Field Trips

This page is continually under construction. We’re generating a list of physics field trip destinations. More will be added over time, if you have your favorite that we haven’t added, please leave a comment at the bottom describing your trip).

These destinations are all recommended by classroom physics teachers. If you run a museum or other physics field trip destination and wish to be listed, please ask a physics teacher who visits your facility to recommend we list you.

Click on the destination name for a longer description and a link to the destination’s web site. List is sorted in ZIP code order to help teachers find destinations near them.

Destination ZIP, City, State Short description
Exploratorium 94123
SF, CA
Offering a wide variety of activities and subjects, the Exploratorium is a one stop shop for all ages! The museum offers exhibits on mathematics, thermodynamics, optics & lights, motion & kinematics, energy, electricity, magnetism and everything in between! The museum offers materials for teachers and students as well.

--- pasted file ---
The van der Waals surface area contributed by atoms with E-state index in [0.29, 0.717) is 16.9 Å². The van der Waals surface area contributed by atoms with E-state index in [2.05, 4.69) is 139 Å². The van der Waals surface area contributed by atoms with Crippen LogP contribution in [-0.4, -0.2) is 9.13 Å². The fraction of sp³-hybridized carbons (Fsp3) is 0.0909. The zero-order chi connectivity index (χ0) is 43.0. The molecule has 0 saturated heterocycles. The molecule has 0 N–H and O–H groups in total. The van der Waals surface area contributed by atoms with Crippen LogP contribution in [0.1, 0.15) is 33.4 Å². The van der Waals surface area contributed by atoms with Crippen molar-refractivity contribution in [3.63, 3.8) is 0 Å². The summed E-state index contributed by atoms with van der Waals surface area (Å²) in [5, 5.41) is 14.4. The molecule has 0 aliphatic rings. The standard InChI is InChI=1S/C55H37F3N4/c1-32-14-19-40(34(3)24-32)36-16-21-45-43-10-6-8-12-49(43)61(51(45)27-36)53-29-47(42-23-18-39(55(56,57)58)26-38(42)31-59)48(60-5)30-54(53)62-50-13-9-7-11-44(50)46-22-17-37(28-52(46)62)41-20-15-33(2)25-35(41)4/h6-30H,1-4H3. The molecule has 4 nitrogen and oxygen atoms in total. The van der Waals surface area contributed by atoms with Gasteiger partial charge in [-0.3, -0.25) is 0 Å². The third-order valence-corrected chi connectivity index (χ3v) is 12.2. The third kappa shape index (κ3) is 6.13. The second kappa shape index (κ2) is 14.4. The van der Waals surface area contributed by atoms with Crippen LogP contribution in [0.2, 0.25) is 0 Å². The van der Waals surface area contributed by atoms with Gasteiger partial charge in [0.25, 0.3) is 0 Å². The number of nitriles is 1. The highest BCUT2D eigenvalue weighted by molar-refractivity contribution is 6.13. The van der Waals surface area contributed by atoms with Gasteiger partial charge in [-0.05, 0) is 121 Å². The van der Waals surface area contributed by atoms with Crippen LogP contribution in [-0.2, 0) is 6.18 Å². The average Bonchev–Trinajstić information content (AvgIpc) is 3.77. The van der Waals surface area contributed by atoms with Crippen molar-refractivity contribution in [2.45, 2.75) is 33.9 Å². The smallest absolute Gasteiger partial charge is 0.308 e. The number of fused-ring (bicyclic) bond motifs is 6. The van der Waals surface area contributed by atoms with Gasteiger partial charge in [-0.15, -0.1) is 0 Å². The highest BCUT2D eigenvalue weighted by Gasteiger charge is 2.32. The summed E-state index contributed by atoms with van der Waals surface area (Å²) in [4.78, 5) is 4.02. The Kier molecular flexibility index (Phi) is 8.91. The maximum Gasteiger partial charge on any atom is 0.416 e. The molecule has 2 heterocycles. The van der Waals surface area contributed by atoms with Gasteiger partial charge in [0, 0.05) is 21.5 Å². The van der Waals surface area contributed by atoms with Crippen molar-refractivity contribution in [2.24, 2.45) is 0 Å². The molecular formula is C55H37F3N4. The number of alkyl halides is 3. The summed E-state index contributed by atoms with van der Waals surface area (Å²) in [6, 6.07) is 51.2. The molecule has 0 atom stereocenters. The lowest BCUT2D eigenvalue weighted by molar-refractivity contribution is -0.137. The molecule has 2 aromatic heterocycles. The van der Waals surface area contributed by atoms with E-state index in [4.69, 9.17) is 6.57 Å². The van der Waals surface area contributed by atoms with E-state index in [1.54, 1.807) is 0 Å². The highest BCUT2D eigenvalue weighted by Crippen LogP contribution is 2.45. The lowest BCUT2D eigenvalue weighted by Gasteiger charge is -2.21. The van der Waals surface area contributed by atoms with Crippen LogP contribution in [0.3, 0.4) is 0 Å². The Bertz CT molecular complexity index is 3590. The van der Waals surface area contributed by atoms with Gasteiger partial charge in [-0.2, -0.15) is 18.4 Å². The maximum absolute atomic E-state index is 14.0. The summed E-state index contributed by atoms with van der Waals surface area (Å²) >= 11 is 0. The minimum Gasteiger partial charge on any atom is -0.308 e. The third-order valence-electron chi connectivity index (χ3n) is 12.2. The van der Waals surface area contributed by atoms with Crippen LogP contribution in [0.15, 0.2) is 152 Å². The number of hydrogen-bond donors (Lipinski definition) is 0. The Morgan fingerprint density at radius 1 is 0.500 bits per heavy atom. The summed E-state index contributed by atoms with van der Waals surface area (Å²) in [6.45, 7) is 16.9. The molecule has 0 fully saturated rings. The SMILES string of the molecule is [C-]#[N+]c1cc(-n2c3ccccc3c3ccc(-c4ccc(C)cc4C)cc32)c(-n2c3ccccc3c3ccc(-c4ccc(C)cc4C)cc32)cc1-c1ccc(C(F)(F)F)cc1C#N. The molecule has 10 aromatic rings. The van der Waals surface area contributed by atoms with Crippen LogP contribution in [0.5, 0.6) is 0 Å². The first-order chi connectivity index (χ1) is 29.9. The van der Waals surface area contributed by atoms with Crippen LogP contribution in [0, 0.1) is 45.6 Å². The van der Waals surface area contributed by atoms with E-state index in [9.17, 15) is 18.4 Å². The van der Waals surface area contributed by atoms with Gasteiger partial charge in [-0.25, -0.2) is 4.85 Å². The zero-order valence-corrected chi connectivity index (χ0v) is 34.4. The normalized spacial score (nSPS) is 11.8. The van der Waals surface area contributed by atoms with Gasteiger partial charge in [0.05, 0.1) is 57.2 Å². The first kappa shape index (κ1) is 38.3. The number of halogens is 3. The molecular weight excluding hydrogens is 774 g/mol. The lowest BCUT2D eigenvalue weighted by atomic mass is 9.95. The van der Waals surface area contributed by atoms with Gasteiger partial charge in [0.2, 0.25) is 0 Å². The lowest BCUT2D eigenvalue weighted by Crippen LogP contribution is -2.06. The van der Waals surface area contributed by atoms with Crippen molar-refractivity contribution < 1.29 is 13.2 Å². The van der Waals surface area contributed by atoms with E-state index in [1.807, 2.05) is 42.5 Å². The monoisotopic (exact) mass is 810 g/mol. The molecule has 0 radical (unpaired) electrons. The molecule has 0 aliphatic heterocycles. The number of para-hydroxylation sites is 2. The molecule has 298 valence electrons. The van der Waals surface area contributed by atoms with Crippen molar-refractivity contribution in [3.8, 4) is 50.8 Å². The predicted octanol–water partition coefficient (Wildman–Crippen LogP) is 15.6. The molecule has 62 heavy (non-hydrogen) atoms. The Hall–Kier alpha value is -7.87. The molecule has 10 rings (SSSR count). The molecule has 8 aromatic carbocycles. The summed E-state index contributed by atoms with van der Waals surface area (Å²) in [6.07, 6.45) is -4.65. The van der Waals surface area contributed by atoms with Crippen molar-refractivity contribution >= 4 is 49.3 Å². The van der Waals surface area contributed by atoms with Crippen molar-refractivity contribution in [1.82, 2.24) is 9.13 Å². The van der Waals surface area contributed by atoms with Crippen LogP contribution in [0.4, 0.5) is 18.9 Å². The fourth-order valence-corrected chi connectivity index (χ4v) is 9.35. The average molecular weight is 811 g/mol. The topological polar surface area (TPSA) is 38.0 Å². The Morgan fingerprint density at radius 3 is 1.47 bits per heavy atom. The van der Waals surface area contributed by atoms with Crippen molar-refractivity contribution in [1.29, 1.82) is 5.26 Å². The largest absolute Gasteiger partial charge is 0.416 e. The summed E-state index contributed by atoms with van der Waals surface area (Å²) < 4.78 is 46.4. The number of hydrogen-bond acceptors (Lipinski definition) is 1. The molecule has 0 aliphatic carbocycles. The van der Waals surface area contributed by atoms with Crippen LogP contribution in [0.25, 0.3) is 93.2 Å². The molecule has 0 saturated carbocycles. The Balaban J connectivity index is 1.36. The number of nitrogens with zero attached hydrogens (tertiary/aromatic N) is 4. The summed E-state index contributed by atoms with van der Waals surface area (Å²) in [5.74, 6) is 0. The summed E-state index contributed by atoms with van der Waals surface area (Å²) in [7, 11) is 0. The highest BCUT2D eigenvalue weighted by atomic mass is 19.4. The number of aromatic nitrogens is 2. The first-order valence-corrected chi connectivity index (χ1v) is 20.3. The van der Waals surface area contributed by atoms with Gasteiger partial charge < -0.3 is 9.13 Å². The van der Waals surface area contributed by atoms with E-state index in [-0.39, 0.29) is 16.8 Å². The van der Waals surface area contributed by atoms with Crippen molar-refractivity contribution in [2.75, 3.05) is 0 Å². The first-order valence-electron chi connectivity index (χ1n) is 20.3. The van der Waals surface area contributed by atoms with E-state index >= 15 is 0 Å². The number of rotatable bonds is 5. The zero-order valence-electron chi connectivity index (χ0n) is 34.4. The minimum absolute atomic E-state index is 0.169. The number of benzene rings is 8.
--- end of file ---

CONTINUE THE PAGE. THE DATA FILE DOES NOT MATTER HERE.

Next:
Six Flags Discovery Kingdom 94589
Vallejo, CA
Not as many rides as Great America in Santa Clara, but still plenty of rides for students to analyze motion. “Physics Day” is usually in May.
California’s Great America 95054
Santa Clara, CA
Plenty of rides, and lots of teacher support pages to help you plan your trip. “Physics Day,” usually in May.
UC Davis McClellan Nuclear Radiation Center 95652
McClellan, CA
Research reactor. Physics topics included fission reactions, necessary safety precautions and use of control rods.
Aerospace Museum of California 95652
McClellan, CA
They have a great collection of engines, many with cutaways so students can see the inner workings of piston and jet engines. Working model of control surfaces.
iFly SF Bay 94857
Union City, CA
iFly SF Bay’s Educational Science Program covers physics topics like gravitational and drag forces, terminal velocity, independence of horizontal and vertical motion, mass flow rate, Bernoulli’s Principle, work and energy, and stability.  We apply these topics directly to the operation of our $8.5 million vertical wind tunnel and to the emerging sport of indoor skydiving.

More? Send them in or leave a comment below.

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